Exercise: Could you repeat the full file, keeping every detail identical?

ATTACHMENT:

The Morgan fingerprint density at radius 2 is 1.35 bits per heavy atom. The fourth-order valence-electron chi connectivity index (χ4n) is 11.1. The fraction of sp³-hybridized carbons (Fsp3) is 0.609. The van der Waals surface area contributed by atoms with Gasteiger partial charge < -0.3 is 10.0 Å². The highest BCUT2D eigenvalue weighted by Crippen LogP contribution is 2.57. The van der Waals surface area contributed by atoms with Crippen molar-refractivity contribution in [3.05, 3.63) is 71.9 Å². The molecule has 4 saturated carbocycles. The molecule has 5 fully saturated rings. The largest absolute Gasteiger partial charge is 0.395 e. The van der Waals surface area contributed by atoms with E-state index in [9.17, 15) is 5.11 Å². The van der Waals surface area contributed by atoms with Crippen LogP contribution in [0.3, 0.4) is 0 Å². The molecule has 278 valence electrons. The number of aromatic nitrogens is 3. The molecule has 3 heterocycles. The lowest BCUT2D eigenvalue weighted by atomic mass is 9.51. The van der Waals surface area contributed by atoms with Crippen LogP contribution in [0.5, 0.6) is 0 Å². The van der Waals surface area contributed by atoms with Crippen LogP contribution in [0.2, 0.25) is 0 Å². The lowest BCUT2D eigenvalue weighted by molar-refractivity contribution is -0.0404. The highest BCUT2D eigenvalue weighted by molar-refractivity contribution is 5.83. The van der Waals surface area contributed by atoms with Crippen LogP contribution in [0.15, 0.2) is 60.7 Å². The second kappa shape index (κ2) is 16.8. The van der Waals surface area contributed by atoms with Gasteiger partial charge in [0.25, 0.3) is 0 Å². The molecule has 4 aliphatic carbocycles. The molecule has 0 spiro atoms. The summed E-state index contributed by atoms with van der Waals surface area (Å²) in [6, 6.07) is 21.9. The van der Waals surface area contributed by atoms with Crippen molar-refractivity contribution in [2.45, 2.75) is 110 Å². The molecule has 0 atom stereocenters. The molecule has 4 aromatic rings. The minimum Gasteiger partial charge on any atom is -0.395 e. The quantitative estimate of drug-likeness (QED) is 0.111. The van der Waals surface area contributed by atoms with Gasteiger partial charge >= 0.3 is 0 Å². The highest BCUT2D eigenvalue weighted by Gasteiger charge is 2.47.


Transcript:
The Morgan fingerprint density at radius 2 is 1.35 bits per heavy atom. The fourth-order valence-electron chi connectivity index (χ4n) is 11.1. The fraction of sp³-hybridized carbons (Fsp3) is 0.609. The van der Waals surface area contributed by atoms with Gasteiger partial charge < -0.3 is 10.0 Å². The highest BCUT2D eigenvalue weighted by Crippen LogP contribution is 2.57. The van der Waals surface area contributed by atoms with Crippen molar-refractivity contribution in [3.05, 3.63) is 71.9 Å². The molecule has 4 saturated carbocycles. The molecule has 5 fully saturated rings. The largest absolute Gasteiger partial charge is 0.395 e. The van der Waals surface area contributed by atoms with E-state index in [9.17, 15) is 5.11 Å². The van der Waals surface area contributed by atoms with Crippen LogP contribution in [0.3, 0.4) is 0 Å². The molecule has 278 valence electrons. The number of aromatic nitrogens is 3. The molecule has 3 heterocycles. The lowest BCUT2D eigenvalue weighted by atomic mass is 9.51. The van der Waals surface area contributed by atoms with Crippen LogP contribution in [0.5, 0.6) is 0 Å². The van der Waals surface area contributed by atoms with Crippen LogP contribution in [0.2, 0.25) is 0 Å². The lowest BCUT2D eigenvalue weighted by molar-refractivity contribution is -0.0404. The highest BCUT2D eigenvalue weighted by molar-refractivity contribution is 5.83. The van der Waals surface area contributed by atoms with Crippen LogP contribution in [0.15, 0.2) is 60.7 Å². The second kappa shape index (κ2) is 16.8. The van der Waals surface area contributed by atoms with Gasteiger partial charge in [0.25, 0.3) is 0 Å². The molecule has 4 aliphatic carbocycles. The molecule has 0 spiro atoms. The summed E-state index contributed by atoms with van der Waals surface area (Å²) in [6, 6.07) is 21.9. The van der Waals surface area contributed by atoms with Crippen molar-refractivity contribution in [2.45, 2.75) is 110 Å². The molecule has 0 atom stereocenters. The molecule has 4 aromatic rings. The minimum Gasteiger partial charge on any atom is -0.395 e. The quantitative estimate of drug-likeness (QED) is 0.111. The van der Waals surface area contributed by atoms with Gasteiger partial charge >= 0.3 is 0 Å². The highest BCUT2D eigenvalue weighted by Gasteiger charge is 2.47.